Oppositional Defiant Disorder (ODD) is one of the most common behavioral disorders in children. Now, new research shows migraines may be to blame for some ODD cases.
Researchers in, Ohio studied children between ages 6 and 17 who were diagnosed with a migraine condition. Participants were given a questionnaire and were further evaluated during a psychological interview. Results of the study show there is a relationship between pediatric migraines and ODD. Researchers say children with migraines were more likely to have ODD than children who did not experience migraines.
Children with ODD typically have trouble accepting rules, are often argumentative, and have difficulty relating to their peers. Doctors, say parents of children who suffer migraines often report disruptive behavior , children with migraines miss more school and often lose sleep, which can contribute to the types of behavioral symptoms often associated with ADD, CD and ODD, but this is the first study to demonstrate there could be a direct link between migraines and behavioral disorders.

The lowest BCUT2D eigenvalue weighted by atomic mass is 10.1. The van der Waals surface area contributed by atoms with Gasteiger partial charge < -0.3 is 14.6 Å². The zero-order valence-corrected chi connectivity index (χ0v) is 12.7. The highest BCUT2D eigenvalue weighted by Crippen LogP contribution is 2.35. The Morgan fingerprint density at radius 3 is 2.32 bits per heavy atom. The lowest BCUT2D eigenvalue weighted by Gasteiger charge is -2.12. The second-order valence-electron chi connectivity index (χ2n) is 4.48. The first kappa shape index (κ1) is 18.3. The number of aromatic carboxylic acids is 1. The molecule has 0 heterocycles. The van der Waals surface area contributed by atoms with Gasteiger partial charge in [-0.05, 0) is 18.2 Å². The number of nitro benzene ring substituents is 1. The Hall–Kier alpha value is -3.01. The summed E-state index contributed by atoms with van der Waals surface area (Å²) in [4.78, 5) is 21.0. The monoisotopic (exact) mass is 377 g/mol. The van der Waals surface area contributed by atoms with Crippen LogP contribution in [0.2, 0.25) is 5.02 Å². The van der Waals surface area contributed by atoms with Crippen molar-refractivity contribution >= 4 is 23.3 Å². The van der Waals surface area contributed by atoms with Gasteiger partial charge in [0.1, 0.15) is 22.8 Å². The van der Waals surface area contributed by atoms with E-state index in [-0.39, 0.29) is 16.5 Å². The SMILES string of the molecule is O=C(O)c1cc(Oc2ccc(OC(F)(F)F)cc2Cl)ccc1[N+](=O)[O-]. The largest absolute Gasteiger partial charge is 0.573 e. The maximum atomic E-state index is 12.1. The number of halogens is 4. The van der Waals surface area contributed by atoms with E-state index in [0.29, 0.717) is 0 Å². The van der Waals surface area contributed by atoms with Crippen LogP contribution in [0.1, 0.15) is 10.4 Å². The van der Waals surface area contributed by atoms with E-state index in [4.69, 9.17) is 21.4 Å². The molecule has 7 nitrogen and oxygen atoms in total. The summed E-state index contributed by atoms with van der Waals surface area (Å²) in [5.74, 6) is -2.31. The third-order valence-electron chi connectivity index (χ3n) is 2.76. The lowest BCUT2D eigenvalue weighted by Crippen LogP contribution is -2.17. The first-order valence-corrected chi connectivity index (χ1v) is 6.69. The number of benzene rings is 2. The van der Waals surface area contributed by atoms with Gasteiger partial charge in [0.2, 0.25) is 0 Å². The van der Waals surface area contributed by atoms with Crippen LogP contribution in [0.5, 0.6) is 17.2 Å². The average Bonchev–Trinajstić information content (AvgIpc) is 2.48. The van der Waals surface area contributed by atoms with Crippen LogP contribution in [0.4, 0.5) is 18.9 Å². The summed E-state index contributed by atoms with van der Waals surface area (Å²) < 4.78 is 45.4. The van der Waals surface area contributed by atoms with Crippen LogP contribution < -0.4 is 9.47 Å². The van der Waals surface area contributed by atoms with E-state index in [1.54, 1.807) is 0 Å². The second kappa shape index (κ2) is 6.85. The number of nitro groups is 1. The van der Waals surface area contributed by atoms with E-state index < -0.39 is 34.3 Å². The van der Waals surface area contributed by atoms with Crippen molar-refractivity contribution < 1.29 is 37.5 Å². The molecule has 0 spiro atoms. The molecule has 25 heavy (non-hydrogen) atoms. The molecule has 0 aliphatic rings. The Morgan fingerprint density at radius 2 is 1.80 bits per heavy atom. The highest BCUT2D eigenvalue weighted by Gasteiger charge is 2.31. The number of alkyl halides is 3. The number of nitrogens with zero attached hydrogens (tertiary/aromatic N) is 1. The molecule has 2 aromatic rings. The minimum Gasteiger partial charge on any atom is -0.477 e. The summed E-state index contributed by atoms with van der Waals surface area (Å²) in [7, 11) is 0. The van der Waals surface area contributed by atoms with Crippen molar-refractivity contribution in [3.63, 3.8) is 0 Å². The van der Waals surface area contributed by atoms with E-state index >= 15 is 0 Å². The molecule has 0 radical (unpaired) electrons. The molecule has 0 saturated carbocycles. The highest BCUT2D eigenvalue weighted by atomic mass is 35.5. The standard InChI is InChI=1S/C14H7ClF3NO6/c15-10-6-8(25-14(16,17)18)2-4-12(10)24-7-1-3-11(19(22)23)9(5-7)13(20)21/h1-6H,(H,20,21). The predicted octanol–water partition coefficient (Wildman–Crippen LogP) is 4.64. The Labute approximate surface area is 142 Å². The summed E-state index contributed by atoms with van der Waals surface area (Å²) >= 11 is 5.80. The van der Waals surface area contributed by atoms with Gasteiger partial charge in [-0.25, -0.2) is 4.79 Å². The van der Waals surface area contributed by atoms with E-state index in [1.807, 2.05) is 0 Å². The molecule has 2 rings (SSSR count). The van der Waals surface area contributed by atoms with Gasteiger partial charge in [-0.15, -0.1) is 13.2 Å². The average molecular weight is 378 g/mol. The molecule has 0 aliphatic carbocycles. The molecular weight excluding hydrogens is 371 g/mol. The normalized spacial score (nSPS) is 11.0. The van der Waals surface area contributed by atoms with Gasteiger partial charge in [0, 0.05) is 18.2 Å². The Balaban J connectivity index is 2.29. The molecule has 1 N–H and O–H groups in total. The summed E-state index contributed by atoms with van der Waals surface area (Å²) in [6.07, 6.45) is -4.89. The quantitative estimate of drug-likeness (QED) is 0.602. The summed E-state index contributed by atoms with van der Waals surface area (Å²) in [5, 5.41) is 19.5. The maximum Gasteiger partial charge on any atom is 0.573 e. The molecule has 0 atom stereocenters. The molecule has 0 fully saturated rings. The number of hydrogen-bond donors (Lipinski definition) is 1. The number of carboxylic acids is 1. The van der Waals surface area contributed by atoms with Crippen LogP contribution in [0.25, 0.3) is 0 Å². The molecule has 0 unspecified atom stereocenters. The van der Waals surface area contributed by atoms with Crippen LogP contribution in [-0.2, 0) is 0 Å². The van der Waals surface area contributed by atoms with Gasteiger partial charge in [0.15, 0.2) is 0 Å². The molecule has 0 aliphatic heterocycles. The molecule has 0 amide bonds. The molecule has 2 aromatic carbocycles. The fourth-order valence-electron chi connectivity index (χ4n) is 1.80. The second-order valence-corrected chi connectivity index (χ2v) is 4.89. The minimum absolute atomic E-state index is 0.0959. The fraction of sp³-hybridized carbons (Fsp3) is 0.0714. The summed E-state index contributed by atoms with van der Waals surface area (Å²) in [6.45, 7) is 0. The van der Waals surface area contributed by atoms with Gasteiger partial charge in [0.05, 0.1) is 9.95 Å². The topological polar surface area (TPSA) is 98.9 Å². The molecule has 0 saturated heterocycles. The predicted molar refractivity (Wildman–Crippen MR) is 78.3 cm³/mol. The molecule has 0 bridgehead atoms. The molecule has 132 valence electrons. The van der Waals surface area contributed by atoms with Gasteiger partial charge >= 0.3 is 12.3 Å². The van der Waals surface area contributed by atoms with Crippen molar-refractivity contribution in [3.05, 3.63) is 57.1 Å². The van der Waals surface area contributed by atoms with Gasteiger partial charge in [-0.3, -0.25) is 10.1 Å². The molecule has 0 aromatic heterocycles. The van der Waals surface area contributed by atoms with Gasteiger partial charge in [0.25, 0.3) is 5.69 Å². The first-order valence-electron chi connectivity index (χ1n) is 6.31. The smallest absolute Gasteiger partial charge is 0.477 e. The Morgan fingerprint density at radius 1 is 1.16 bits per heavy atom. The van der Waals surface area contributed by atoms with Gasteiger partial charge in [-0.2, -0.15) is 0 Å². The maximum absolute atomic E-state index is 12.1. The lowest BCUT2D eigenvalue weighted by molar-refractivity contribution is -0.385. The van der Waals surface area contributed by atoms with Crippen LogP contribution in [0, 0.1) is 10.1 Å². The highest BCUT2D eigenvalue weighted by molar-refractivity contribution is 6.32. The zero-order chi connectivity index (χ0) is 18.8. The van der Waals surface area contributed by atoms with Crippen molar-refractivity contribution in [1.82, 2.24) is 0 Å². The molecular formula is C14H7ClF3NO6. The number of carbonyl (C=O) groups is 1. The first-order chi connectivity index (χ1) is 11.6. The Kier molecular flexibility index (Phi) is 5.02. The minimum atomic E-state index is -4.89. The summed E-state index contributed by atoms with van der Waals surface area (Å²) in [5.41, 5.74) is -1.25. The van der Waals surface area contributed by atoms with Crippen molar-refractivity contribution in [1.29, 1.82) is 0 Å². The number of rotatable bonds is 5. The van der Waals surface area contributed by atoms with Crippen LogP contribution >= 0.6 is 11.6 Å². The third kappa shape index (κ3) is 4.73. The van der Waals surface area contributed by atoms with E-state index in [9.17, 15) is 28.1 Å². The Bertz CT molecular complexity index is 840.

Researchers say parents should track the frequency of their children's headaches to determine if behavioral problems could be linked to the episodes. They say children should be treated aggressively if headaches occur more than three times a month.
However more research is needed to confirm these findings.
Researchers say: In the future, they hope to examine the correlation between chronic daily headaches and behavioral issues. We'd also like to determine if depression and anxiety are higher in children with migraines. We already know this to be true with adults.